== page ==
Tea party, one year later

Movement that grew out of tax day protests has blossomed into a serious voice for reform

April 15, 2010|By Dave Schwartz

Happy birthday, tea partiers: One year ago this week, we changed the world with our tax day protests.

In towns large and small across the country, millions joined together to make their voices heard. Here in Maryland, the rain and cold could not stop us from exercising our freedom of speech in places like Salisbury, Bel Air, Baltimore and Annapolis. While I fully expect an outpouring of concerned taxpayers at this week's ceremonies, we must not lose the focus on our goal of bringing real change to all levels of government.

Elitists on both sides of the aisle have ridiculed us — obviously, the folks spitting this venom have never been to a tea party event or a local Americans for Prosperity meeting and have no interest in doing so. We are a band of patriots made up of, but not limited to, Constitutionalists, Reaganites, libertarians, concerned senior citizens, mothers, business owners, farmers, teachers, conservatives and yes, many Democrats and independents. We are not monolithic in our political beliefs, but there are two ties that bind everyone in this movement: our love of country and our insistence on limiting the size and scope of government.

Maryland, one of the most liberal states in the union, is not immune to this wave of big-government discontent. With the largest budget deficit in state history and threats of new tax increases on the horizon, Gov. Martin O'Malley and the General Assembly have proven to be poor fiscal managers. Thousands of us rallied at the State House in January to hold the politicians accountable for spending our hard-earned dollars. That event fell on deaf ears, as the spending spree continued with reliance on one-time budget fixes, federal bailouts and borrowed money. If the state leadership remains intact, expect a dose of massive, job-killing tax increases next year.

In order to change this game, the tea party movement must be helpful in replacing the players on the field. One way to further your individual impact is to find one free market candidate (Republican, Democrat or independent) with a reform agenda and support his/her bid for office. Whether it is for governor or dogcatcher, put your time, energy and money into helping them get elected. We need to focus our efforts; this means knocking on doors, making phone calls, stuffing envelopes and writing the occasional $25 check.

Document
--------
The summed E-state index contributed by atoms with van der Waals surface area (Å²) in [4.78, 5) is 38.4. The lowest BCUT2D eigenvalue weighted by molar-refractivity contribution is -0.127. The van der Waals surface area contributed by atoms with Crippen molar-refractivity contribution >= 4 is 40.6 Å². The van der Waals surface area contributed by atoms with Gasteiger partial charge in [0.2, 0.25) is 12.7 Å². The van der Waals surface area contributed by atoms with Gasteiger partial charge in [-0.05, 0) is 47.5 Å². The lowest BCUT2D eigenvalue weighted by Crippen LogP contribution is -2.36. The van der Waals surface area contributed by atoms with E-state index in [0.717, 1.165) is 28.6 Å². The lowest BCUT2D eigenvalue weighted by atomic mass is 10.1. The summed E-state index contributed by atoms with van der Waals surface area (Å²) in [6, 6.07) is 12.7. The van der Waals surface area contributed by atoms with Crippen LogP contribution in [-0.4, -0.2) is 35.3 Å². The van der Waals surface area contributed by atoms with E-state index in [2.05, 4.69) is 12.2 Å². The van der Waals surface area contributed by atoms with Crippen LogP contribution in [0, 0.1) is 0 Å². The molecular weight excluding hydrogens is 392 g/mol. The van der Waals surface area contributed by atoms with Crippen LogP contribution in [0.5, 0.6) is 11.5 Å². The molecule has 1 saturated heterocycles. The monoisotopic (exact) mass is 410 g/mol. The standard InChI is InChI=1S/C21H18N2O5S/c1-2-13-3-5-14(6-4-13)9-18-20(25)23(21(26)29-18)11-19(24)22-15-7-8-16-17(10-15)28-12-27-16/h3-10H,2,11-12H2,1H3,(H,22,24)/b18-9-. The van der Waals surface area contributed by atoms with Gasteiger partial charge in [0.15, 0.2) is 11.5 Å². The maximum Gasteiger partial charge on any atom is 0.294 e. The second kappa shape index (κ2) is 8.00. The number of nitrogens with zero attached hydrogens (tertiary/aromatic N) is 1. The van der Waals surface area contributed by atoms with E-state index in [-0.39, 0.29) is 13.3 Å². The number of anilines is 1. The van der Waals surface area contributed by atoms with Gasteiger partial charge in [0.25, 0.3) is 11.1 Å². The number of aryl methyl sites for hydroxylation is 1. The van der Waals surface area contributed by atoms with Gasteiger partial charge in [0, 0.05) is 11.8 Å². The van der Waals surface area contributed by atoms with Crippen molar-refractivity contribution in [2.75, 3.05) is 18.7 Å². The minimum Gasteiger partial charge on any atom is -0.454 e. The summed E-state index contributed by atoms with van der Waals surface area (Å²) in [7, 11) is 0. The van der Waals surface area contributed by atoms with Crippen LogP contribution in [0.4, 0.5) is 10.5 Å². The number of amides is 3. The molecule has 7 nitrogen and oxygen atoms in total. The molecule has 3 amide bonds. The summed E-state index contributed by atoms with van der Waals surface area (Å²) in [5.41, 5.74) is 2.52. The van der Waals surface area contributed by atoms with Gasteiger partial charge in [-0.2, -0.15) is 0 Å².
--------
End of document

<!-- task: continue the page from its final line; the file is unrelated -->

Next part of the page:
Some folks may lose sight of our mission. We must distance ourselves from "birthers," "truthers," and those who wish to use our enthusiasm for unrelated causes. President Barack Obama was born in the United States and was elected by a majority of voters. He is a father and a husband, and he has reached the pinnacle of his career through hard work and determination. We simply have a philosophical disagreement with him about the role of government in society.

The tea party should fight the president's and governor's big-government policies with thoughtful solutions, not personal attacks. To repair health care, we must advocate for free-market ideas like tort reform, interstate competition and encouraging individual health accounts. These are common-sense solutions that most Americans agree will bring down costs and expand access. On the state level, let's push for public pension reform, tax relief and a balanced budget without gimmicks — issues that will resonate across party lines, achieve our goal of stopping the unsustainable growth of government and get the economy moving again.

For this movement to be a lasting political force, we must remain independent. No matter the results, our task does not end in November. Even if candidates who run on a reform platform are successful, we must hold them accountable to our standards.

So today, we celebrate a year of thought-provoking action — even as the occasion of tax day reminds us how much of our hard-earned income is being confiscated by Washington and Annapolis. Tomorrow, the real work to reform our government begins.

Dave Schwartz is Maryland state director of Americans for Prosperity (AFP), a grass-roots, free-market advocacy organization that has been a sponsoring group for many tea party activities around the state. He can be reached at http://www.afpmaryland.com.

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